In this report we’ll look at a strange Rube Goldberg-esque device, a jet powered railway snow blower, used to clear out compacted ice that has accumulated between the rails. Surprisingly that material can be quite hazardous and can even cause a train to leave the tracks. This odd piece of equipment makes short work of ice and using its powerful blower, it blasts that offending material to kingdom come.
We present to you the Essco Snow Jet.
Since railways have existed on this planet, they have had to combat winter. Many novel and interesting approaches have been used to fight back. To remove snow, there are wedge shaped plows, either mounted on the locomotive itself or for larger accumulations, built as a special snowplow cars. Regardless of the size, the principal is the same and they simply throw the material aside as the train moves forward.
Sort of similar is the Jordan Spreader. It is a directional plow with large movable side wings that help cut a wider path, if needed (note: some full sized wedge plows had this feature too). As a side bonus this car can be used to spread ballast and profile the trackbed when not fighting old man winter.
To get through really deep drifts, there are rotary plows. Think of them as a larger sized version of your sidewalk snow blower. Blades bite into the drift, chopping up the snow and blowing it to one side.
Then there are devices called flangers that remove any ice or packed snow that has built up between the rails. Flange rail: the inside of the track where the wheel lip – or flange – rides. In most cases ice tends to accumulate at switches or at level crossings. Now that hardly sounds threatening but in fact it can cause a freight car or even a locomotive to ride up and derail. Ice is that strong. The flanger was a small blade that cuts into the frozen stuff and shoots it aside. Doing the same job but with a modern high tech twist, is the jet (or I guess technically, turbine) powered snow fighter, which we’ll explore in this report. These have for the most part replaced the stand alone flanger car.
In simple terms the Snow Jet or Jet Snow Blower, is a self propelled rail car with a turbine engine mounted on board. The hot fast moving exhaust is directed to a nozzle that shoots a blast of air at the rail and roadbed. That’s pretty much it – a quick and easy (and noisy) way to deal with pesky ice build up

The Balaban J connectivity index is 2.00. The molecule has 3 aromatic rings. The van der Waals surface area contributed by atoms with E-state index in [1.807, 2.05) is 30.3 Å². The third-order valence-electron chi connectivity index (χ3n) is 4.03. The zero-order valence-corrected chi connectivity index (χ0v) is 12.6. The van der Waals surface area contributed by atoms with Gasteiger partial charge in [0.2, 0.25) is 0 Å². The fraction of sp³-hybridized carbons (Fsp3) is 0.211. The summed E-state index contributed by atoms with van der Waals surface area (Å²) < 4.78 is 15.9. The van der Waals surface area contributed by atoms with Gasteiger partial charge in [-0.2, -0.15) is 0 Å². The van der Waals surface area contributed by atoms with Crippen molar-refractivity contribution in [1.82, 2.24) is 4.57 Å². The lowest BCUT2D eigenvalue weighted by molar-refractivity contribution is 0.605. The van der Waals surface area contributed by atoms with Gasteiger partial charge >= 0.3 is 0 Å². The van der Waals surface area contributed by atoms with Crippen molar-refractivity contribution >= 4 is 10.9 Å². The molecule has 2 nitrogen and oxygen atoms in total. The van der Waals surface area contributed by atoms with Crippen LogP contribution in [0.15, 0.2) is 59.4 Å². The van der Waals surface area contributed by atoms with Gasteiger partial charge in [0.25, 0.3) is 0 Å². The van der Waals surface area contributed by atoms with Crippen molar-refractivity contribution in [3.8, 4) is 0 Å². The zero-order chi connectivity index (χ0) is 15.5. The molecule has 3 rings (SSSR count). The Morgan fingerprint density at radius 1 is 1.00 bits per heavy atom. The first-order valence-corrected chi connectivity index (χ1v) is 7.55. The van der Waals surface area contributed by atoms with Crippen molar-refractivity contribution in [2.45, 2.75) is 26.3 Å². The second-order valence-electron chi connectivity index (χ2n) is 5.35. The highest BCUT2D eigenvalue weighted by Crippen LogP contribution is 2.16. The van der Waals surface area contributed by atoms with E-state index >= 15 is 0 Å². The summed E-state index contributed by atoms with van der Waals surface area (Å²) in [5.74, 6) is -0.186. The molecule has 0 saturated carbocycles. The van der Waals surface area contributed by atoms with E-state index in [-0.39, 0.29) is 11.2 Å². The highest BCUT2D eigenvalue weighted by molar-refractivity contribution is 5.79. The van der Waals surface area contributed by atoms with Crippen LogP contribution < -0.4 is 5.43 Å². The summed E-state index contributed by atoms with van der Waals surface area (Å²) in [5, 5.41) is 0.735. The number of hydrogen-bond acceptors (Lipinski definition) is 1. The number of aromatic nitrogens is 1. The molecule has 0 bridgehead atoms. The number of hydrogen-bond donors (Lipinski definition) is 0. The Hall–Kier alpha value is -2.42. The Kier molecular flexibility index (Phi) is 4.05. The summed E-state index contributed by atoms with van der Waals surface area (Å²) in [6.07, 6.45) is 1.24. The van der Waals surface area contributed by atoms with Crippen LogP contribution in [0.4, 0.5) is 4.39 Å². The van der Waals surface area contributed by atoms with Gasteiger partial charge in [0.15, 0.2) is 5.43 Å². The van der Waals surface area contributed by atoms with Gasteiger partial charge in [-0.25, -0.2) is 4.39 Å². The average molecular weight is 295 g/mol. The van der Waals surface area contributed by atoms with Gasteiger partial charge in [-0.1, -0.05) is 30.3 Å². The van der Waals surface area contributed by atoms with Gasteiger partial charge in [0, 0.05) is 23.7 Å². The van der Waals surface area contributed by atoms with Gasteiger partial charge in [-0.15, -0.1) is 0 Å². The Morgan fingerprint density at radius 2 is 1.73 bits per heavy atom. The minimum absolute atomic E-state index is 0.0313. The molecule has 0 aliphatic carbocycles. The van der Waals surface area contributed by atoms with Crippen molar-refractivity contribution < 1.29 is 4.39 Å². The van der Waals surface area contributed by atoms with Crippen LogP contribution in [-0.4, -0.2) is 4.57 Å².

This machine was made by a company called Essco (not Esco, a similarly named business) of Berwick PA, and they are (or were) one of at least a few makers of this type of equipment. I guess the market for jet powered snow blowers was or is big enough to support many players. It appears that Essco has since been bought up one or twice in the last decade and has sort of fallen of the map. Are they out of business?
The CN seems to have a good number of these blowers. This one is number #616-34. The lowest number found by us when researching this article is #616-08 and the highest, #616-39, suggesting that if the numbers are contiguous and if they started at 616-01 (which makes sense), that there are at least several dozen of them on the roster. It’s not known when this one was built (no maker’s plate was seen) but others we found online seem to date from the late 1980s or early 1990s, so perhaps ours is from around that time too.
I can only assume that the turbine is simply a modified airplane engine. But I’m guessing, which is happening a lot in this report, telling us that information in regards to these machine is spotty and scarce at best.
Other Canadian Railways (of course) uses similar blowers.
It must be amazing to see these machines in action. The noise much be incredible and I am certain huge qualities of dust, litter and loose debris must be stirred up in the process. In fact, given the velocity of air exiting the nozzle, it must be dangerous to be close to the machine. Flat rocks and bits of wood and the like could easily be sent flying out at high speeds. Duck!
When in operation, it’s not known if the blast of air from the turbine does most of the work, blowing the ice away, or if the exhaust heat gets to it first and simply melts the ice and then evaporates resultant water. Either way it’s effective.
One can’t help but think that just a hint of “redneck” ingenuity went into the design of this machine. Who would consider using a jet engine to do work? Yeehaw, let’s blast that snow and ice back to the stone age!
One thing to clarify: while these snow jets are self propelled they typically don’t travel far and tend to hang around large yards and the like, where they are needed most. Rarely are they seen outside that environment. If they need to move them long distances they are loaded up on a truck flat bed. I guess they could also be put on a rail car, but we all know how unreliable train service is. Even the railway’s themselves are aware of that. Power to move the unit comes from a separate diesel engine although if you could direct the turbine output right, you could get anywhere you want, real fast.
This machine was found in the small community of Beiseker Alberta and it’s not known why it was here. One thing is for certain, it’s temporarily unemployed until next winter. I imagine it will be moved out of town at some point, back to its home base, where ever that is.
To see a nearby railway museum that never really got off the ground, go here…
Alberta 2005 Centennial Railway Museum – what’s going on?
To see other interesting pieces of railway equipment and infrastructure we’ve encountered in our travels, go here…
Canadian Pacific Railway octagonal water tower.
Rosebery BC railway barge slip.
Pyke railway crane.
If you wish more information on what you’ve seen here, by all means contact us!
Date: April, 2014.
Location: Beiseker, AB.